24 The evidence also indicates that Mr Campbell has established, or is in the process of establishing, a number of new companies and businesses in America and New Zealand. The evidence includes the following:
(a) Mr Campbell has set up a new business in the name of “Raised on the Reef Swim Academy” (Raised on the Reef) in Piano, Texas, United States, which claims to sell franchises in the United States. The Raised on the Reef website was registered on 12 April 2019. The ACCC has been unable so far to obtain registration details of this website because it was registered using an anonymous web hosting service. However, the registered address appearing on the website, 2500 Dallas Parkway Suite 300 Plano Tx 75093, is the same address as Jump Swim Schools Franchise Corp, as it appears in AUSTRAC. A Google search of this address shows that a firm of accountants and consultants, Montgomery Coscia Greilich LLP, occupies this address.
(b) The ACCC has obtained information indicating that a franchise in the name of “Shreveport Louisiana Jump! Swim Schools” (Shreveport Jump Swim), and in the name “Raised on the Reef Shreveport” (Raised on the Reef Shreveport), are located in Louisiana, United States. The address of both businesses is 7141 Youree Drive 100, Shreveport, LA 71105.
(c) The ACCC has obtained information indicating that Mr Campbell has set up a business in the name of Jump Swim Schools (New Zealand) Ltd in New Zealand which claims to sell franchises in New Zealand.
25 The evidence shows that Mr Campbell has travelled frequently between Australia and America. From 14 October 2018 to 15 May 2019, Mr Campbell has made 10 return trips to America. He has landed in either Los Angeles or Dallas and his trips have been between 5 and 14 days. Mr Campbell did not travel to America in 2018 prior to 14 October 2018.
26 The ACCC has also obtained evidence from AUSTRAC of financial transactions undertaken by entities within the Jump Swim group. Those transactions show substantial transfers between entities within the Jump Swim group on the one hand and Jump Swim Schools (New Zealand) Ltd, Jump Swim Schools Franchise Corp and other overseas companies and people on the other hand.
27 The foregoing evidence satisfies me that there is a reasonable apprehension that assets owned directly or indirectly by the prospective respondents will be dissipated so as to frustrate the relief that will be sought by the ACCC in the proposed proceeding. That apprehension arises from the facts that:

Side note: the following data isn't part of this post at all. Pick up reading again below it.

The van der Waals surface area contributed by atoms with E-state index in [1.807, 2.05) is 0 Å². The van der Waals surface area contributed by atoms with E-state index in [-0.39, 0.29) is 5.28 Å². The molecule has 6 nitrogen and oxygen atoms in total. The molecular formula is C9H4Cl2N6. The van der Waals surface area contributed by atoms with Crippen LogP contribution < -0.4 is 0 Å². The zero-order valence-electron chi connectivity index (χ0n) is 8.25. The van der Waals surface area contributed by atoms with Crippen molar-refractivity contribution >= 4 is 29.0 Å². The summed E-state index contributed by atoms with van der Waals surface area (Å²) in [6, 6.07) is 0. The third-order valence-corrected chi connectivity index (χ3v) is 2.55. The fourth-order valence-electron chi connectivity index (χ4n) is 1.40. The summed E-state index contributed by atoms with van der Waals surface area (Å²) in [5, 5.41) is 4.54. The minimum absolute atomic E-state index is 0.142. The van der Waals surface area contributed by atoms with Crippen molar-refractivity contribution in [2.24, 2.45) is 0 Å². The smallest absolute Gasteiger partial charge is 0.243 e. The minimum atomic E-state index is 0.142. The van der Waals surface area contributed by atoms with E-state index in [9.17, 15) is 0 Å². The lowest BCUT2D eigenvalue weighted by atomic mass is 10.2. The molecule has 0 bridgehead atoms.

(a) Mr Campbell and the Jump Swim group are facing multiple proceedings in Australia, including debt recovery, bankruptcy and winding up proceedings;
(b) the apparent owners of the Jump Swim group, Mr Campbell and Mr Szpitalak, have recently created new corporate entities (ACN 633 329 316 Pty Ltd, Blue Paddle Pty Ltd, Reef Services Pty Ltd and JS Reef Pty Ltd) and there is evidence that the purpose of at least one of those entities (Blue Paddle Pty Ltd) is to acquire and take over the franchise business currently being operated by the Jump Swim group;
(c) Mr Campbell has established similar business operations in America and New Zealand and there is evidence of material financial transactions between the Jump Swim group and the overseas business entities.
28 While the known assets of Mr Campbell and the Jump Swim group are limited, a freezing order will prevent any untoward dissipation of them: Basi v Namitha Nakul Pty Ltd  FCA 743 at .
29 As noted earlier, the ACCC proposes to commence proceedings against Mr Campbell, Jump Swim and Swim Loops Holdings. It is appropriate that the freezing orders extend to each of them to preserve their assets to satisfy orders for relief in the proceeding. I am satisfied that there is a danger that a prospective judgment against them will be wholly or partly unsatisfied because of their assets being disposed of, dealt with or diminished in value: r 7.35(4) of the Federal Court Rules.